r.i.p sir

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Kalabhavan Mani (1 January 1971 – 6 March 2016)

I wonder why it hurts so much to see actors, people that most of us don’t know beyond what we see on screen, pass away. Is it because we’ve always loved them, but tend to forget about them if they don’t pop up in the media every so often? (There’s a voice in the back of my head that keeps asking this question- did they know how much we loved them, did we love them enough, did we appreciate them enough, did we…). Does it hurt because at some point in time they made us smile or cry or entertained us in some form or the other? And, for those moments, they helped us forget our own problems and in turn, forget that they- these people whose job it is to entertain us, who play such vibrant, immortal characters on-screen- are just as mortal as we are. Maybe, we’ll forget about them after a while and it will stop hurting. Maybe.

So Kalabhavan Mani is no more. The lower-caste auto driver from Chalakkudy who went on to become one of the most loved comic actors in the 90s and early 2000s, an incredibly capable character actor, a National Award winner, the man that amused us with his unique voice and ‘naadan paatukal’, the man that made us laugh with his even more unique laugh (ngeehaahaha), a man with family and friends and people who cared about him. Is no more. Is. No. More. 

What will it be like watching Summer in Bethlehem again? Or Vasanthiyum Lakshmiyum Pinne Njanum. Or Ayalum Nyanum Thammil. Or Gemini. Or Vel. (or, or, or). What will it be like watching all the other actors that entertain us today, who have in some way been influenced by this man (and he has indeed influenced many). Maybe we will forget some day and it will just be a haze in all the other actors that come and go on our screens, desperately trying to entertain us. Maybe.  

But now it hurts. And it will keep hurting for a while.  And the void that has been left in our industry (yet again) can never be filled. And hearing his wonderful voice/laugh will upset us. (and, and, and). All we can do now is pray for his family, for his friends, for the industry. And for us, to be happy with his memories.

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The late Gene Wilder in The Little Prince (1974). 

The Fox was always my favorite character from the book, and seeing Gene Wilder play him in the movie made me like the character even more. I saw this around the same time I saw him as Willy Wonka for the first time, back when my parents rented VHS movies of children’s books from Blockbuster for me to watch once I was done reading the books. Haven’t been able to find any gifsets featuring this role of his, so I just figured I’d share the scene. 

R.I.P. Gene Wilder, and thanks for the characters from my childhood you brought to life. 

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Sir Christopher Frank Carandini Lee (27 May 1922 – 7 June 2015)

  • Served in World War II as part of the Royal Air Force and British Intelligence Agency from 1941 until his retirement in 1946.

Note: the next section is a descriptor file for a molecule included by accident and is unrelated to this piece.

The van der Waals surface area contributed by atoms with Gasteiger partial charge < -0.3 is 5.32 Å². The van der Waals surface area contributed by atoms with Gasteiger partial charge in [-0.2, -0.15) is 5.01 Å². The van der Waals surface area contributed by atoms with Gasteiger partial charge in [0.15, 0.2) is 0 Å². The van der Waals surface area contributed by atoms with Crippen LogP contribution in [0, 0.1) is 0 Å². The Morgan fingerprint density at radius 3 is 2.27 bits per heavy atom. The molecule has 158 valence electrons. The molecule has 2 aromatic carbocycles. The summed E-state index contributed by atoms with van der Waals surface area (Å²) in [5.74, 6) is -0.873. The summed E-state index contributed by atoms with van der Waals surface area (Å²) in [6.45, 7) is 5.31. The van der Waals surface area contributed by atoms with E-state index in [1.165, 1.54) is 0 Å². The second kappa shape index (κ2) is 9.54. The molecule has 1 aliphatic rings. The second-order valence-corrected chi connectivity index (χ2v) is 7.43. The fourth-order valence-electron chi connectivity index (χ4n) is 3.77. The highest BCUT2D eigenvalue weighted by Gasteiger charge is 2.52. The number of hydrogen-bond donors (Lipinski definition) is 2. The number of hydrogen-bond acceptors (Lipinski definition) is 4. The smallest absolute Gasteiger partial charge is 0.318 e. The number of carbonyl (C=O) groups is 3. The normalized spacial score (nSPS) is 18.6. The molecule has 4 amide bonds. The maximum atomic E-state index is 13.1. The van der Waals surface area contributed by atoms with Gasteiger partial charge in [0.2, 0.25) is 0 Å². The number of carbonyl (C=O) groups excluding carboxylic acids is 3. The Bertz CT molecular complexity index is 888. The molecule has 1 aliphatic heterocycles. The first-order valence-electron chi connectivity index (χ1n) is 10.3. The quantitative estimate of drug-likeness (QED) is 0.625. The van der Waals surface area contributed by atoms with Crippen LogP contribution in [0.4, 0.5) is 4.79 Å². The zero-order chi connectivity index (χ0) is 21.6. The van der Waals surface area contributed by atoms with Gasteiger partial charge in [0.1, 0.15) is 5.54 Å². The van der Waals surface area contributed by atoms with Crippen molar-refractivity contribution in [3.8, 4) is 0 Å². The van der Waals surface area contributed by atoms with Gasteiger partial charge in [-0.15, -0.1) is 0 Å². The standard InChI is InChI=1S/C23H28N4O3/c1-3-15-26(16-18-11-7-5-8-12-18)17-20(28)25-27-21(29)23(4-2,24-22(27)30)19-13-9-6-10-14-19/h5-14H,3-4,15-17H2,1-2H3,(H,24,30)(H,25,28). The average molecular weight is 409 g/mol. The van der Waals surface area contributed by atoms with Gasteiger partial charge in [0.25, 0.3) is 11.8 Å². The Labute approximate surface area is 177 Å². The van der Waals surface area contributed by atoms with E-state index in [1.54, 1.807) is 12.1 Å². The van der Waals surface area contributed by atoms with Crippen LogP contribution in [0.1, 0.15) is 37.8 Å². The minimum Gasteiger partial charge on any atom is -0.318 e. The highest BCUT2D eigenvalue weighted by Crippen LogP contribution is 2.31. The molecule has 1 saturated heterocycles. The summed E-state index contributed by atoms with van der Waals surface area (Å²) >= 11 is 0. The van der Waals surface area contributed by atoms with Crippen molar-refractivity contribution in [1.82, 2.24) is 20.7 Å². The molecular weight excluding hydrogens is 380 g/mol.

• Was appointed a Commander of the Venerable Order of Saint John in 1997, and appointed a Commander of the Order of the British Empire in 2001.  He was also made a Knight Bachelor in 2009.
  • Was a descendent of Italian nobility through his great-grandfather, and his godfather was Prince Alexander of Battenberg.
  • Shared the same birthday as another horror veteran: Vincent Price.  Fellow Hammer horror star Peter Cushing’s birthday fell on the 26th.  While often pitted against each other on film, Cushing and Lee were inseparable friends in real life.
  • In his long, distinguished acting career, he played numerous famous characters, including Sherlock Holmes, Frankenstein’s monster, Fu Manchu, Dracula, and the Mummy.
  • Best known for portraying a myriad of cinematic villains, which was very much aided by his distinctive, commanding voice, and his considerable height of 6′5″.  At one point, he was even entered into the Guinness Book of World Records as “The Tallest Leading Actor”.
  • He was the original choice to play the character of Dr. Loomis in John Carpenter’s classic Halloween (1978), but turned the role down.  He later admitted to regretting this decision.
  • In the animated film The Last Unicorn (1982), Lee not only provided the English voice for the character of King Haggard, but also provided the German voice without additional pay, simply because of how much he loved the story.  Lee could also speak French, Italian, and Spanish, and minimal Greek, Russian, and Swedish.
  • As a singer, he released four heavy metal albums from 1998 to 2013.
  • His acting career spanned nearly 70 years over a record-breaking 281 films, with his final film due to be released in 2016.
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R.I.P. Sir Christopher Lee.

An amazingly talented actor, heavy metal musician and nazi hunter.
I honestly don’t know what else to say other than my soul is crushed and that you and your uniquely powerful voice will be missed by many.

Rest In Peace.

In late 1938, Sir Nicholas Winton visited Prague shortly after it had been annexed to Nazi Germany. Once there, he decided to help, as best he could, the thousands of Jewish refugees fleeing persecution. With only three weeks to organize his rescue operation, he managed to save 669 Jewish children and find them homes in Britain. This singularly great act only came to the public’s attention 50 years later, in 1988, when his wife discovered an old briefcase in the attic with lists of children’s names and letters from their parents. Sir Nicholas was knighted in 2002 for services to humanity. Of his part in the Kindertransport, the humble Sir Nicholas once remarked, “I wasn’t heroic because I was never in danger.”

May flights of angels sing the to thy rest.